Pagan God Jumis, (pronounced you-miss for English speakers) is
an agricultural deity representing fertility and a good harvest. He appears
dressed in clothes made from field crops, such as wheat and barley.
The symbol of
Jumis has a symmetrical form somewhat like crossed grain flails or (if you use
your imagination), a shock of wheat. In some forms the bottom ends are bent up.
Any “double fruit” that occurs in nature or in cultivation such as two cherries
fused together or two ears of wheat on one stem is considered representative of
the God Jumis. If there is a double fruit or ear of grain, it should be left “on
the vine” to be used as part of the “catching Jumis” ritual (see below). The
symbol is used as a decorative element and it brings good luck to the user. The
design is woven into the card-woven belts which are an important traditional
folk art among the Latvian and Lithuanian people.
The name of this festival in Latvian
is Apjumibas, after Jumis. It is celebrated at the fall equinox, specifically
for the three days, Sept. 22-23-24. This is an after-harvest celebration and it
is different than many after-harvest festivals which are usually set closer to
Oct 23 or Oct 31, because the Baltic states (Latvia and Lithuania) are so far
north. The time between the grain harvest celebration and the slaughter of
cattle is very compressed in northern countries because the growing season is so
short. Another name for the festival is Mikeli which refers to the archangel
Michael, because the feast day of St. Michael also falls at about this time,
Sept. 29th according to the Christian church. In Latvian folk belief, St.
Michael is the receiver of souls, and it would appear that he has accepted this
task from Jumis, simply because his is the next nearest holiday. By the time of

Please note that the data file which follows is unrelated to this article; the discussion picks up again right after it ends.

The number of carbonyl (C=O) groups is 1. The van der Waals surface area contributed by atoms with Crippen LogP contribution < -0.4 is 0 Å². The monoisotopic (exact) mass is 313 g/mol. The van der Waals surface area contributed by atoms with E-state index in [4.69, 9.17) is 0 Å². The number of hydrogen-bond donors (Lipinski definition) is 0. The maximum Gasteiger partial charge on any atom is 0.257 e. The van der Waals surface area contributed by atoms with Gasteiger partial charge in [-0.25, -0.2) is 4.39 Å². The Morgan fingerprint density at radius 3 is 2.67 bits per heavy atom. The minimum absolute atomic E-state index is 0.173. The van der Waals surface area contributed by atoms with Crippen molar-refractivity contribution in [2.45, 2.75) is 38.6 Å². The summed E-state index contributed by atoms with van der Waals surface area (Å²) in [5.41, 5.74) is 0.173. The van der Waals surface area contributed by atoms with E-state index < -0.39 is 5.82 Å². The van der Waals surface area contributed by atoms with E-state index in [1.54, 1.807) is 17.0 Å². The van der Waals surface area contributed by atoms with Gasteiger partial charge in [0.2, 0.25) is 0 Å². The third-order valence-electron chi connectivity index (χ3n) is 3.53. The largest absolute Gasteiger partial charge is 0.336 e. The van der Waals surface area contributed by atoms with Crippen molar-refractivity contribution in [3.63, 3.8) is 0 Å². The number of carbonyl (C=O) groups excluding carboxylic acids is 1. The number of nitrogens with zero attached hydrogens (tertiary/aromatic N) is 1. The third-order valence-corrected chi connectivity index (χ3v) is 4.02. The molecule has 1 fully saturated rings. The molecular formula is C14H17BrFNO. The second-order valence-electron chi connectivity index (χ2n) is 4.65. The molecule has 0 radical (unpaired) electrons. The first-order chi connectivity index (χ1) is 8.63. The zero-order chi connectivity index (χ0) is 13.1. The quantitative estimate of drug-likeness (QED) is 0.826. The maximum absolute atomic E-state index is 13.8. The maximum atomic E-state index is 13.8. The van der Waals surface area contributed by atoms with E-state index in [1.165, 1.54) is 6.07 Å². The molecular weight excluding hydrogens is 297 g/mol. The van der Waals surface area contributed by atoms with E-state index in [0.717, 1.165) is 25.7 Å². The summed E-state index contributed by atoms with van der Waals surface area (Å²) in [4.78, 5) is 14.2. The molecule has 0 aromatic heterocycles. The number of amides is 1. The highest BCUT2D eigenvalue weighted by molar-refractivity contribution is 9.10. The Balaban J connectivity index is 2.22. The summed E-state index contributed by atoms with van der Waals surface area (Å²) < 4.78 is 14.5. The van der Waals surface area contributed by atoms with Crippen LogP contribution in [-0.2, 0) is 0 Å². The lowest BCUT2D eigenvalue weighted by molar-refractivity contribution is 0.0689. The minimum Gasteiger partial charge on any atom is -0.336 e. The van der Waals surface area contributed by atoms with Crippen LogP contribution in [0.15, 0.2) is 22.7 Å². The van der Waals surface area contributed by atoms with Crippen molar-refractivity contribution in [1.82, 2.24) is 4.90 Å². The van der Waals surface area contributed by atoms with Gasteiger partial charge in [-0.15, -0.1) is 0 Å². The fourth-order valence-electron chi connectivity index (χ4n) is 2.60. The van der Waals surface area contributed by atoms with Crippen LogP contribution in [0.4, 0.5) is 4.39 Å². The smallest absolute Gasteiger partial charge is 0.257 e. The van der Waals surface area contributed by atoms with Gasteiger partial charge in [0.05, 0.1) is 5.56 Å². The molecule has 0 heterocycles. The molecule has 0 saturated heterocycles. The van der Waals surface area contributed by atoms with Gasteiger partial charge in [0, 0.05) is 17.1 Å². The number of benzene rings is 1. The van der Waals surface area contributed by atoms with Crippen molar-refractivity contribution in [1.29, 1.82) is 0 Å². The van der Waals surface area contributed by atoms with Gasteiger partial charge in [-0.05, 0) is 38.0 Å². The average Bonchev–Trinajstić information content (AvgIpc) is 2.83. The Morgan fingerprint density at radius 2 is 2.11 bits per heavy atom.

the festival, the harvest must all be brought in and stored. After the festival,
the “gates of winter” are opened.
At the end of reaping, a “Catching Jumis”
ritual occurs in the grain fields which is intended to capture his spirit and
his fertility for the fields of a village. A clump of uncut grain, (preferably
one with a double ear) is left in the field. It is tied in a bundle and the top
is pushed down and weighed down with a stone or soil to press it into the
ground. This is thought to direct the fertility of the field back into the soil
where it will be available for the grain crop next year. Sometimes the sheaf is
plaited into a wreath or braid and presented to a high status woman in the
community who keeps it until spring. In the spring any seeds will be rubbed out
and scattered over the field and the entire wreath is planted under a rock in
When the harvest is done, Jumis is celebrated with a community feast which
includes a special Jumis loaf, and responsorial singing, dancing and fertility
rituals. There are many dainas or sacred songs for Jumis, like this one (No.
50242, given on pages 262-268 of Vol. 9 of the Latviešu Tautas
Jumeits meklej Jumaleņas
Pa teirumu staiguodams
Nu muoseņom viacuodams.
Relationship to other Indo-European Gods
‘twin’ in Latvian and is the cognate form of the Proto-Indo-European God whose name Yama means
“twin” and who represents the ox which was sacrificed to make the world in the
standard Indo-European creation myth. It is this
Proto-Indo-European God who developed into the various Gods and saints among the
Indo-European speakers. I have not seen anything in Latvian sources that shows
that Jumis has any “cow” characteristics although that is one of the most
obvious features of forms of this God in other Indo-European languages. However
it seems likely that Jumis was the original receiver of souls, as is Yama. And
in any case, if the reaping ritual involves “catching Jumis” he is clearly not a
“vegetation” spirit, but must represent some sort of animal.
• Latviešu Tautas Dziesmas (Latvian Dainas or sacred songs), ed. by A. Švābe, K. Straubergs, E. Hauzenberga-Štarma, Imanta,
Copenhagen, 1956. The Latviešu Tautas Dziesmas are available on the net at
the University of Virginia site.
This article was originally published on Associated Content, which went out
of business on Feb. 1, 2010. It was then published at pierce.yolasite.com/jumis but Yola went out of business too, so it is now being republished here.
© 2007, last updated 2/14/2012, piereligion.org/jumis.html